At this point, I would like to talk about the criteria for the diagnosis of a depressive disorder. The DSM-V (The Diagnostic and Statistical Manual of Mental Disorders) indicates that 5 or more of the following symptoms need to have been present during a same 2-week period. At least one of the symptoms has to be number 1 or 2.

  1. Depressed mood most of the day, nearly every day (self-reported or observation made by others).
  2. Markedly diminished interest or pleasure in all, or almost all, activities most of the
    day, nearly every day (as indicated by either subjective account or observation).
  3. Significant weight loss when not dieting or weight gain (e.g., a change of more than
    5% of body weight in a month), or decrease or increase in appetite nearly every day.
  4. Insomnia or hypersomnia nearly every day.
  5. Psychomotor agitation or retardation nearly every day (observable by others, not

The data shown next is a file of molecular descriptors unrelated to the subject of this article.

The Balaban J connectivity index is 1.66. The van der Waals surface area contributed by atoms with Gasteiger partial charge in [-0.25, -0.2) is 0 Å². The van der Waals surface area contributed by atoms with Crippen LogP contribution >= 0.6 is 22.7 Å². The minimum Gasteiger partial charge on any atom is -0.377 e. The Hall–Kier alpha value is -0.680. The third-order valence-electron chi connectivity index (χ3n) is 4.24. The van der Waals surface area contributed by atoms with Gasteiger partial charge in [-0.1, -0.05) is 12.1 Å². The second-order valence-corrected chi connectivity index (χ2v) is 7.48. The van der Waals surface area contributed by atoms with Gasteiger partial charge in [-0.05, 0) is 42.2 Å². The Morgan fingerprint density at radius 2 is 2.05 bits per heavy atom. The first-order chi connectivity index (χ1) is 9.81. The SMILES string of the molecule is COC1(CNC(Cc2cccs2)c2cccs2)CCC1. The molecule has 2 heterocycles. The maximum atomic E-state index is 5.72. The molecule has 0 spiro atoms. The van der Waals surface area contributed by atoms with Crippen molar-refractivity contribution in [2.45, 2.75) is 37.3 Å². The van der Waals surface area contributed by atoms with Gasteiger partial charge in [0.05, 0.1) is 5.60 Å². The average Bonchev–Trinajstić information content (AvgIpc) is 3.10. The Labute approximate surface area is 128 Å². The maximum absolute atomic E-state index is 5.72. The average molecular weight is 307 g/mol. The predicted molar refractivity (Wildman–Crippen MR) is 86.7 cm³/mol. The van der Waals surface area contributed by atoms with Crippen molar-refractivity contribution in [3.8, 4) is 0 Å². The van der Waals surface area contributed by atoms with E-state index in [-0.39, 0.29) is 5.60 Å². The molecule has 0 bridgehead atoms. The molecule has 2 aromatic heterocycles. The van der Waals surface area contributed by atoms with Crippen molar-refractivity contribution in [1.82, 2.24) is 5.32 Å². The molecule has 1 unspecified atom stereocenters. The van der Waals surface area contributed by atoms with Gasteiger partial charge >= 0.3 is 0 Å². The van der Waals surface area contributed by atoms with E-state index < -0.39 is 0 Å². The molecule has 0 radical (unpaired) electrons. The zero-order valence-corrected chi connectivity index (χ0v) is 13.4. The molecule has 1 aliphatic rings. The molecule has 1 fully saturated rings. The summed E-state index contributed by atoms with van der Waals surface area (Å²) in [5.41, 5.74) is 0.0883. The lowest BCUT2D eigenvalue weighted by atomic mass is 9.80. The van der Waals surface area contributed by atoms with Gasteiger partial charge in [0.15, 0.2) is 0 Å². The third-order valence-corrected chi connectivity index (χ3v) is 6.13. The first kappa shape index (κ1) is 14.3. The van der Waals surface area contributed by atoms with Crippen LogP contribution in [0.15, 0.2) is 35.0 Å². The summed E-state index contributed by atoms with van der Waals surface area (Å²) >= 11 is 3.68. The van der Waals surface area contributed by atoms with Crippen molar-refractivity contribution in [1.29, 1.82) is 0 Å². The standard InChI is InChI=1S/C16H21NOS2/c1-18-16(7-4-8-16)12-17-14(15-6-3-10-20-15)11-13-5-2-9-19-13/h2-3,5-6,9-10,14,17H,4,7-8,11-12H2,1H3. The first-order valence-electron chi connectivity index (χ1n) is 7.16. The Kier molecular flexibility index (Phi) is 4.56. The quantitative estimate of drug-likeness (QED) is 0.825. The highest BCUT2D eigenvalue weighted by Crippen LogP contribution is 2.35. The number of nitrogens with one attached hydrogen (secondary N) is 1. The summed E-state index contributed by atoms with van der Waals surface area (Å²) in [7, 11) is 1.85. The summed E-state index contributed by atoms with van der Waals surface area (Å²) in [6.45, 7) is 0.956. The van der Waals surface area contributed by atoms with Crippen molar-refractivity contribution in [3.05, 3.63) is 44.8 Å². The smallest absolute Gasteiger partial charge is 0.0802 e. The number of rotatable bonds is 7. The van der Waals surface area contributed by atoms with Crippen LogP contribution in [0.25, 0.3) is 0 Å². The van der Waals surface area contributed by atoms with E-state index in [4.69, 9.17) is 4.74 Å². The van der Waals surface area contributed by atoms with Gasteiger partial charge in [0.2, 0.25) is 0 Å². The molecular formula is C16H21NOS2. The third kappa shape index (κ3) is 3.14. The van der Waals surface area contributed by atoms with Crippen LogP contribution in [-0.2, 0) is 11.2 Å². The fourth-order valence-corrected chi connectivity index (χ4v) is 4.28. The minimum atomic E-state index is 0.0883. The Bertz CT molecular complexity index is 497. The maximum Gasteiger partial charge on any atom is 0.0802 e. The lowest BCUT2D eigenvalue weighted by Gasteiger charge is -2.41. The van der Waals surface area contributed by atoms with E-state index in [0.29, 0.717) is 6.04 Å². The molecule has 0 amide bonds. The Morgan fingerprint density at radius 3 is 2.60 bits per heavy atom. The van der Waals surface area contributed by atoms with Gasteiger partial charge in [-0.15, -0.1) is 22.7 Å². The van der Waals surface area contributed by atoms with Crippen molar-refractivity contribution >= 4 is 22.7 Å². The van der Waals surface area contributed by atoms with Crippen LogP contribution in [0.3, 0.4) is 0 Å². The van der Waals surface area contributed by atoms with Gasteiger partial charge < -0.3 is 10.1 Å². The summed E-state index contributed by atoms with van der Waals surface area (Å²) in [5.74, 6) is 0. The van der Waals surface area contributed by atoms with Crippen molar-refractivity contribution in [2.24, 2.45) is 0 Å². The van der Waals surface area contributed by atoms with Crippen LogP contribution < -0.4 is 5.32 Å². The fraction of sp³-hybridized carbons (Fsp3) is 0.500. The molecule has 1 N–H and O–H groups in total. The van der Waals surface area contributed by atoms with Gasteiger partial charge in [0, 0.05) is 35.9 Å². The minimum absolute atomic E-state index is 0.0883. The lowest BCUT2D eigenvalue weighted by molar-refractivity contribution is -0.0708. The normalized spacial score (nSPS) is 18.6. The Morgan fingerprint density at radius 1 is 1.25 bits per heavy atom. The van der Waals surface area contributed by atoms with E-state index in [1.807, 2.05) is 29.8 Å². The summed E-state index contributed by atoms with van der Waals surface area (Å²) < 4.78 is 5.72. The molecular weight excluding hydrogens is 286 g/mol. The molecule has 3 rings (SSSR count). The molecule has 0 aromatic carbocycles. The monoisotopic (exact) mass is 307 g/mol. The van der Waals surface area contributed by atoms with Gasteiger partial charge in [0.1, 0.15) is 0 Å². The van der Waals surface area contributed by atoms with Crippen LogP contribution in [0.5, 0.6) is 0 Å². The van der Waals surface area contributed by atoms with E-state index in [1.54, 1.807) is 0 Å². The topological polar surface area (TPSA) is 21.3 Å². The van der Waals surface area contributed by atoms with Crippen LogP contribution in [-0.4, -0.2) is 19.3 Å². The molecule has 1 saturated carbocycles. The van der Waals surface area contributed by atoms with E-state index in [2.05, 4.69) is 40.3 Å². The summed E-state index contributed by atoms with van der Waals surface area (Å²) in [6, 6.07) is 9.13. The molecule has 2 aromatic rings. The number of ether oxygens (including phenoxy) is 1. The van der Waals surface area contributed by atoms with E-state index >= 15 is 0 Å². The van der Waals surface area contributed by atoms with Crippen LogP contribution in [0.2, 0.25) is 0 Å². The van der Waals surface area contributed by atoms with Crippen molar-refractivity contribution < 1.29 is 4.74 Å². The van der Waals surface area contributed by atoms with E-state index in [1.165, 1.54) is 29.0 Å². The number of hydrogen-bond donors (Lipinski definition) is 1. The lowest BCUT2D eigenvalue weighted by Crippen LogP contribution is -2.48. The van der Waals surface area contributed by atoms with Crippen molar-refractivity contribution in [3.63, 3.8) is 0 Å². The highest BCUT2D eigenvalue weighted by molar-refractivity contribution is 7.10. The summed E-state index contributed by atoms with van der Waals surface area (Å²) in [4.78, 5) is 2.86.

merely subjective feelings of restlessness).
  6. Fatigue or loss of energy nearly every day.
  7. Feelings of worthlessness or excessive or inappropriate guilt nearly every day.
  8. Diminished ability to think or concentrate, or indecisiveness, nearly every day.
  9. Recurrent thoughts of death (not just fear of dying), recurrent suicidal ideation without a specific plan, or a suicide attempt or a specific plan for committing suicide.

These symptoms cannot be attributed to another medical condition and cause significant stress as well as social and occupational impairment. If in the last 2-year period, two episodes of major depression have occurred and remitted in specific times of the year, we can speak about seasonal depression.

As you can see, the actual diagnosis of winter depression, it’s more complex than what many articles written these days would lead you to believe. I encourage anyone who recognizes the preceding symptoms in themselves to seek professional help. If you are just feeling down or overwhelmed these days, I will offer some tips about how to overcome the winter blues in my next post.

Article about seasonal disorders

(This post was originally published on on January 10th, 2017)